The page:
Circles of Hell

Thursday, September 15th, 2005

As the layers of hell reveal themselves in the shocking details that continue to emerge from New Orleans, it becomes increasingly clear that natural disaster constitutes only the outer circle.

“As we approached the bridge, armed sheriffs formed a line across the foot of the bridge. Before we were close enough to speak, they began firing their weapons over our heads. This sent the crowd fleeing in various directions.”

This was the standoff at the Greater New Orleans Bridge across the Mississippi on day four, when a desperate, starving crowd that had swelled to about 800 people — mostly African-Americans — tried to get to buses they believed were waiting for them on the other side. They were stopped by police from suburban Gretna and two other municipalities, according to the horrifying account written by Larry Bradshaw and Lorrie Beth Slonsky, two paramedics from San Francisco who had been in New Orleans for a convention and, like many other visitors to the city, rode out the storm in a French Quarter hotel.

“As the crowd scattered and dissipated,” they wrote, “a few of us inched forward and managed to engage some of the sheriffs in conversation. We told them of our conversation with the police commander and the commander’s assurances. The sheriffs informed us that there were no buses waiting. The commander had lied to us to get us to move.

“We questioned why we couldn’t cross the bridge anyway, especially as there was little traffic on the six-lane highway. They responded that the West Bank was not going to become New Orleans, and there would be no Superdomes in their city. These were code words for: If you are poor and black, you are not crossing the Mississippi River, and you are not getting out of New Orleans.”

The squalid innermost circles of hell, which thousands of American citizens may still be trapped in, are distinctly manmade.

Something far more sinister than incompetence has been at work in post-Katrina New Orleans. While there was plenty of that — “racism and incompetence seemed to merge to create a sluggish response,” Christian Parenti wrote in The Nation — the fumbling cluelessness of FEMA under George Bush is a minor aspect of the vision of America, armed and gated, he and his cohorts have bestowed on us.

In this virulent, militarized vision, disaster relief is an afterthought. What this administration does enthusiastically is wage war, or at least take potshots at fear. Thus the commander of the Louisiana National Guard’s Joint Task Force told Army Times, as quoted by Rebecca Solnit in Harper’s, “This will be a combat operation to get this city under control.”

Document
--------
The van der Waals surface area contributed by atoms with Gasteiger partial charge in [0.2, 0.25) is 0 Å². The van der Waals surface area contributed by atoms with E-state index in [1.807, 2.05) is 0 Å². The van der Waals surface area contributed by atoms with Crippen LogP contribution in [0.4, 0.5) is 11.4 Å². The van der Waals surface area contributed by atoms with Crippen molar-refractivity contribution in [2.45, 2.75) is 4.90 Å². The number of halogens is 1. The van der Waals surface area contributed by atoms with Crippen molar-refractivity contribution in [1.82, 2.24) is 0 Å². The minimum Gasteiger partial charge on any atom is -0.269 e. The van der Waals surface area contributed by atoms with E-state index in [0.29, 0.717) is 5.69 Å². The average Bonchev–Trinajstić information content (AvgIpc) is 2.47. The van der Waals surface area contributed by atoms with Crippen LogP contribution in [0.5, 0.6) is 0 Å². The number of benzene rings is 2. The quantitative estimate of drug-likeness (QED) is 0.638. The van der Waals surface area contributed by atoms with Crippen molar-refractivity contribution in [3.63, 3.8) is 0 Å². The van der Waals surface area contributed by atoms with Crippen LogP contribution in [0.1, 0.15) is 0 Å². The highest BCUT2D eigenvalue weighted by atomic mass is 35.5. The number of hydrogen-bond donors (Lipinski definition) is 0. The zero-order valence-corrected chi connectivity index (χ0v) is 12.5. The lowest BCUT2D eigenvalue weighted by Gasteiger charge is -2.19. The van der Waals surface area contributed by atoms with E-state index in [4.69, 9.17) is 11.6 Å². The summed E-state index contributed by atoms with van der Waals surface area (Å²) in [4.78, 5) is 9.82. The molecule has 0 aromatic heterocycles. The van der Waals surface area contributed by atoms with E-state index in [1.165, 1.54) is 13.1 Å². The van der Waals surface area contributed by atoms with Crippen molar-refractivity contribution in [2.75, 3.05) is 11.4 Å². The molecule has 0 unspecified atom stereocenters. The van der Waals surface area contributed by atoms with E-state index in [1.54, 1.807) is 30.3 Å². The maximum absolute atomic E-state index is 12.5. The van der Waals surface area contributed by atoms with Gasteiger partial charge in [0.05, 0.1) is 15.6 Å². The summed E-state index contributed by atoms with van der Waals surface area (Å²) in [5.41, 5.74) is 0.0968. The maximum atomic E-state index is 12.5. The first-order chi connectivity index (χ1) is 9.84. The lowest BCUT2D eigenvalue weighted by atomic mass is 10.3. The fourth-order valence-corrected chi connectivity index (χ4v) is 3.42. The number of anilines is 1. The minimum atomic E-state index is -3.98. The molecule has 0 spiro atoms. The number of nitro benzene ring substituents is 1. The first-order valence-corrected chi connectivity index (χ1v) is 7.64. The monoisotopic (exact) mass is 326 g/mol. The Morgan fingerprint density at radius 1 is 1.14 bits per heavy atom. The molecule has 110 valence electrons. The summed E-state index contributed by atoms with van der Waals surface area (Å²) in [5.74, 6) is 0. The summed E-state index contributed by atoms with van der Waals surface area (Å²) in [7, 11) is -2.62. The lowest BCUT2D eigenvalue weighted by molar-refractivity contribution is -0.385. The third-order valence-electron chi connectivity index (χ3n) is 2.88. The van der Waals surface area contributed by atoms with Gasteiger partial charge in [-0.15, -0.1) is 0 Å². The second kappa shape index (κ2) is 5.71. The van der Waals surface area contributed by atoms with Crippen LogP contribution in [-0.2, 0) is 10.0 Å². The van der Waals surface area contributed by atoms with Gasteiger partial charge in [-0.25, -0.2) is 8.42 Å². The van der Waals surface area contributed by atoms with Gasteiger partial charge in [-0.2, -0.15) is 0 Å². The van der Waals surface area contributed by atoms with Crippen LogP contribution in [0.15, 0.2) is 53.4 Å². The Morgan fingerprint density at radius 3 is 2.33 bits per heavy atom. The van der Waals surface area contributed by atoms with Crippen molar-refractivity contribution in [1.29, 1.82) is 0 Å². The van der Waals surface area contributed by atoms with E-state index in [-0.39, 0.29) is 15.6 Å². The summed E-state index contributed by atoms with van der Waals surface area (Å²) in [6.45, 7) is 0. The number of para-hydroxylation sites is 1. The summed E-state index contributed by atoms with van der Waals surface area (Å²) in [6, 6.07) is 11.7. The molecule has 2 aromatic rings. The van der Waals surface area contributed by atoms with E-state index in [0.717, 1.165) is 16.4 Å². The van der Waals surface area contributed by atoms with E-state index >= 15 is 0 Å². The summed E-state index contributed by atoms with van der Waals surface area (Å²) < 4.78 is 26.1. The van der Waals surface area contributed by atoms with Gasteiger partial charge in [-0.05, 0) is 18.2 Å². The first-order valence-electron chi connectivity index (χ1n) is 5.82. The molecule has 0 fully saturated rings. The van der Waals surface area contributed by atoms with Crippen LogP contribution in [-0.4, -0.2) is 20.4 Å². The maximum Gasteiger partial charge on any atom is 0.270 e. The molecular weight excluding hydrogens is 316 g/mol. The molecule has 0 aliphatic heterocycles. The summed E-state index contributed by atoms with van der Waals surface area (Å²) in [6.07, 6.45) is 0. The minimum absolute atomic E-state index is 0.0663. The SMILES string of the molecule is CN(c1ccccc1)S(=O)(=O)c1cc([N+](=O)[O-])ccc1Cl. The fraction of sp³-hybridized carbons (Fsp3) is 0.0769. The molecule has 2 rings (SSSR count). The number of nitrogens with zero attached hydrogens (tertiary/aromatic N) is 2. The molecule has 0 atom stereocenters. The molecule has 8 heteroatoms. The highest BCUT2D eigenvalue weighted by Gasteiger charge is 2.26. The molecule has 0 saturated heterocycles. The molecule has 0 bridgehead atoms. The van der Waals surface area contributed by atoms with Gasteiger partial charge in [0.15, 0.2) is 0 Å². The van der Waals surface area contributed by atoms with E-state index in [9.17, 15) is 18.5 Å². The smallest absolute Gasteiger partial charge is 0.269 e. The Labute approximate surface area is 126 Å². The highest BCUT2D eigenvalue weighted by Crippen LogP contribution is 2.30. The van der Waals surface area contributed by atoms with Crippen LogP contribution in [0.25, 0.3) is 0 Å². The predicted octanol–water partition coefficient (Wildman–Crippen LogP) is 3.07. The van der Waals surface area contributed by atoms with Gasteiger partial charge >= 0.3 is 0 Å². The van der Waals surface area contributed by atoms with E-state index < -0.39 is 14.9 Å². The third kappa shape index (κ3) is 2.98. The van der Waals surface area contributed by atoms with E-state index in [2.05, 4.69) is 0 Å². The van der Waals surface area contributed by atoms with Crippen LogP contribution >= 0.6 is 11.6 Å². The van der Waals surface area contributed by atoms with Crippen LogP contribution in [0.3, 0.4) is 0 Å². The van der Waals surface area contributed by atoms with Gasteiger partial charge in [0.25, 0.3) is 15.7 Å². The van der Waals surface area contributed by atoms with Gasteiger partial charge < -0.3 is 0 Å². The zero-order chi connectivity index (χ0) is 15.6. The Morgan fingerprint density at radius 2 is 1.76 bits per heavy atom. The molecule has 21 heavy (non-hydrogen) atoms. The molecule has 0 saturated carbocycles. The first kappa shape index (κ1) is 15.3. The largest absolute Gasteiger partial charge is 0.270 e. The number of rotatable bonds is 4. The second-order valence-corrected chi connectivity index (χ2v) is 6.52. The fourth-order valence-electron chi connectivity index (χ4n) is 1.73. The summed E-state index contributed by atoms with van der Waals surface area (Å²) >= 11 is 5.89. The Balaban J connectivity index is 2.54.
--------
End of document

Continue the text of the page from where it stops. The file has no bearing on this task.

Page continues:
If it’s a combat operation, you need an enemy — and the poor and destitute of New Orleans got conscripted into this role. As Solnit pointed out, “The Convention Center and the Superdome became open prisons.” The evacuees sequestered in these hellholes were not allowed to leave. The National Guardsmen there, like other law enforcement officials in the stricken city, seemed to be employed less in disaster relief than “enemy” containment.

The nation has suddenly learned what compassionate conservatism looks really like: “Inside there were National Guard running around, there was feces, people had urinated, soiled the carpet. There were dead bodies. The smell will never leave me.”

So Duke University student Hans Buder told Durham’s Herald-Sun about his visit to the New Orleans Convention Center a few days after Katrina hit. He and two classmates had swiped an Associated Press ID from a Baton Rouge TV station, copied it at Kinko’s and thus got through roadblocks to make a freelance run into New Orleans. They evacuated people in their two-wheel drive Hyundai before any FEMA buses had arrived.

This is disaster relief under George Bush’s leadership — kids in Hyundais, doing an end run around authority.

It’s also mercenaries. Why should that be a surprise? Under Bush, Americans are encouraged to be afraid. So private military companies such as Blackwater, which contract their services to the U.S. government in Iraq and Afghanistan, now have their men roaming the streets of New Orleans wielding M-16s, presumably protecting private property from the desperate people who are not allowed to leave.

This paradoxical, manmade hell — this compounding of disaster with fear and racism — needn’t have happened and shames us deeply. It’s the result of a massive and predictable failure of leadership stemming from a failure of vision. Our government, instead of rallying the nation, encouraged its descent into barbarism.